The last few weeks have been fairly positive for the Aussie dollar, with the currency enjoying upward moves in various pairs.
The currency, which tends to benefit in particular from moves towards a more pro-risk sentiment for reasons such as its trading relationship with China, has swooped in to pick up some demand caused by the move away from the greenback.
According to the price charts, the pair has found itself going in a positive direction up a wedge pattern.
Strategists pointed out this week that this pattern was now experiencing a fair bit of pressure as the pair got close to the top – suggesting that it could disintegrate at some point soon.
If this was to happen, say analysts, it could still continue to rise – just in a different form.
One figure that has been mentioned is 76.87, with one strategist predicting that if the pair gets to this by the end of Wednesday’s trading, then the move would be on the up.
Australia is still grappling with the effects of the coronavirus pandemic, and some key parts of the country are still dealing with outbreaks.
This includes Victoria, which contains the city of Melbourne – an important node in the Australian economy.
In terms of the economic calendar, meanwhile, both of these currencies have a number of key events to face as the week comes to a close.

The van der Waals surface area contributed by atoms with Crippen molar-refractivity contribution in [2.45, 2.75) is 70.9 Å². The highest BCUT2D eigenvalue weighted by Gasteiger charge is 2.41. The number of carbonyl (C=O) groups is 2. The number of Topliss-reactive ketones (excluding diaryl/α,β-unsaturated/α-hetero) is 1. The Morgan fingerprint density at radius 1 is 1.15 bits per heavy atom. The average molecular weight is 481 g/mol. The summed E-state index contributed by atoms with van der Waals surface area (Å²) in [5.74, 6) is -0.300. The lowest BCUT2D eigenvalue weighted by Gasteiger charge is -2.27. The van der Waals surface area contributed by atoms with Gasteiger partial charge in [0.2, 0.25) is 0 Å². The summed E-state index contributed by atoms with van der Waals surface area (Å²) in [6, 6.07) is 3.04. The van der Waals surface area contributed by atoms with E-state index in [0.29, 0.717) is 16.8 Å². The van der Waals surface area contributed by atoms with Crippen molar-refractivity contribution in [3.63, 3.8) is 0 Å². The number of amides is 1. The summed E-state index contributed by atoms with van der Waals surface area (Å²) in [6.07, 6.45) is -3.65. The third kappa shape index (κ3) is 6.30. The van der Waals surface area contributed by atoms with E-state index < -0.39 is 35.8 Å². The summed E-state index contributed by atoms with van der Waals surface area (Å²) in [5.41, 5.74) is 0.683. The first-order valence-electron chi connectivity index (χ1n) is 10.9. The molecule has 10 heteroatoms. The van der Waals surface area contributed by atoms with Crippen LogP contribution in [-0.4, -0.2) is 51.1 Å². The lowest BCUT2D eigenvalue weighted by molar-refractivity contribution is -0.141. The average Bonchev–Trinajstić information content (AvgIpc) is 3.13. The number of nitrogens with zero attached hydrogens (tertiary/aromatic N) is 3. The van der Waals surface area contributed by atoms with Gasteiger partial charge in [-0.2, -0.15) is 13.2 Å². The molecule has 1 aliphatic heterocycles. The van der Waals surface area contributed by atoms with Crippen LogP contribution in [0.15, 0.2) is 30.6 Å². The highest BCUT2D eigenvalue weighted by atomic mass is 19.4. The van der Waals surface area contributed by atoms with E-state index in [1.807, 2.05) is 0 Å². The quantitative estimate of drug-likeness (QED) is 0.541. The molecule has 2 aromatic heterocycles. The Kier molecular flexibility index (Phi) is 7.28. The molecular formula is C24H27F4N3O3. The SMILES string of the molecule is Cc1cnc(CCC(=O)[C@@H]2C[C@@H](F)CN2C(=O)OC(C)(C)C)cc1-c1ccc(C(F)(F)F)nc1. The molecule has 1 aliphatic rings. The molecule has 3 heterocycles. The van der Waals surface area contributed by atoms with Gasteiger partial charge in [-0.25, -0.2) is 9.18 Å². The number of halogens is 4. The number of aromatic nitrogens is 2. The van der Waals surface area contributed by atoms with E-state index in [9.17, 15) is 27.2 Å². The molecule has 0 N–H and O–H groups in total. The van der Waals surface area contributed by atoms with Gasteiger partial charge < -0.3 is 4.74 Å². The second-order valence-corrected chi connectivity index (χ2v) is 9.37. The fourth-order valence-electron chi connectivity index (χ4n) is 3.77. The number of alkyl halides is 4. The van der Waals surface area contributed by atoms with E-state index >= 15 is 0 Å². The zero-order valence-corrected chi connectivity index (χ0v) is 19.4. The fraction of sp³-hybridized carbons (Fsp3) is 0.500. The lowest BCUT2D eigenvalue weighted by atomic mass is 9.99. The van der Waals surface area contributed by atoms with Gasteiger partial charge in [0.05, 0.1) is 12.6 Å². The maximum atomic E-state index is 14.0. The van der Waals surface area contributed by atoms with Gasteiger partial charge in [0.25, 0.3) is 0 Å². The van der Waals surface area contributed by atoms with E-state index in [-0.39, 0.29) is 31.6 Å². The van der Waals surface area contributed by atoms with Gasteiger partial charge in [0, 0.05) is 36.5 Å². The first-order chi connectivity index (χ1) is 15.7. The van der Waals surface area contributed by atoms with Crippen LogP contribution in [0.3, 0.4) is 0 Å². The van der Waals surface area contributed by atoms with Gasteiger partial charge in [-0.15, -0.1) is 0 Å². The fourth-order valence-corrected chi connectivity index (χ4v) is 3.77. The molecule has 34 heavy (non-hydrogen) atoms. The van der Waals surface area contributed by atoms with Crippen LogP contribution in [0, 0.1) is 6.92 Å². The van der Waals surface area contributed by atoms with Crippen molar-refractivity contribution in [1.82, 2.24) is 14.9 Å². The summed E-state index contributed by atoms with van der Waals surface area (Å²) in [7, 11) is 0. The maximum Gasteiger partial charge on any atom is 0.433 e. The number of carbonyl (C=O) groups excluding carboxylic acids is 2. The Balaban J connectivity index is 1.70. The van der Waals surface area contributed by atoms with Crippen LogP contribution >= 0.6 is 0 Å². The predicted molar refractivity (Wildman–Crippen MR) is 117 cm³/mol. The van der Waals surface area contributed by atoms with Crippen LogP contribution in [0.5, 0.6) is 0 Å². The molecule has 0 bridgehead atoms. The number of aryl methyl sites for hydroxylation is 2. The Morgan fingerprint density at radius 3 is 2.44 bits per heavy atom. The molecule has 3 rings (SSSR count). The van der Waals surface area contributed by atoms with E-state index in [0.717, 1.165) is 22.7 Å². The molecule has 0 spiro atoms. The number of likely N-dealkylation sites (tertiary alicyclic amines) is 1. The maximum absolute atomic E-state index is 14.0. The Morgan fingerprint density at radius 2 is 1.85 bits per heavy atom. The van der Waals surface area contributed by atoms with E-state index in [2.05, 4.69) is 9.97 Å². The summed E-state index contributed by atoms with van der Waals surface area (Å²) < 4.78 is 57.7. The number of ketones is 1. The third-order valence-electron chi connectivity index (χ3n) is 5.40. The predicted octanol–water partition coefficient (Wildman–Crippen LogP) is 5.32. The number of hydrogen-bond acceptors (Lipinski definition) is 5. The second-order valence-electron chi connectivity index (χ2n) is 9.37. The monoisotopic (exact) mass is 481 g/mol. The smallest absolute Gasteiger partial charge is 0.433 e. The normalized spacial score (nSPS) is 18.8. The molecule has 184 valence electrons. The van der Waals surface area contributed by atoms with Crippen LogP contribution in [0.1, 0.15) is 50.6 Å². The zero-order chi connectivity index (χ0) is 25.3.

On Thursday, for example, there will be a preliminary Commonwealth Bank Services purchasing managers’ index release for August from Australia.
This is due to come out at 11pm GMT – for services, this was last recorded at 58.2.
For manufacturing, however, it was last recorded at 54.
In Japan, meanwhile, the national consumer price index for July will be out at 11:30pm GMT.
Including food and energy, this metric was last seen at 0.1% when measured year on year – though analysts have not yet agreed on a consensus-based prediction of how it might change.
Excluding fresh food, however, the metric is expected to show a slight surge year on year – this time from 0% to 0.1%.
Looking ahead to Friday, the Jibun Bank Manufacturing purchasing managers’ index will keep Japan in the spotlight even further.
This will again be preliminary and will be released at 12:30am GMT.
Next week will be quiet for both currencies, though Wednesday morning will begin with an Australian release looking at the recent performance of the construction sector there.
The Construction Work Done measure for Q2 2020 is expected to show a change from -1% to -1.5% – a development that has the potential to worry Aussie dollar traders as it could suggest a slowdown in building.
On Thursday of next week, meanwhile, the Tokyo consumer price index will be out at 11:30pm GMT.
This will cover the month of August and was last recorded at 0.6%.
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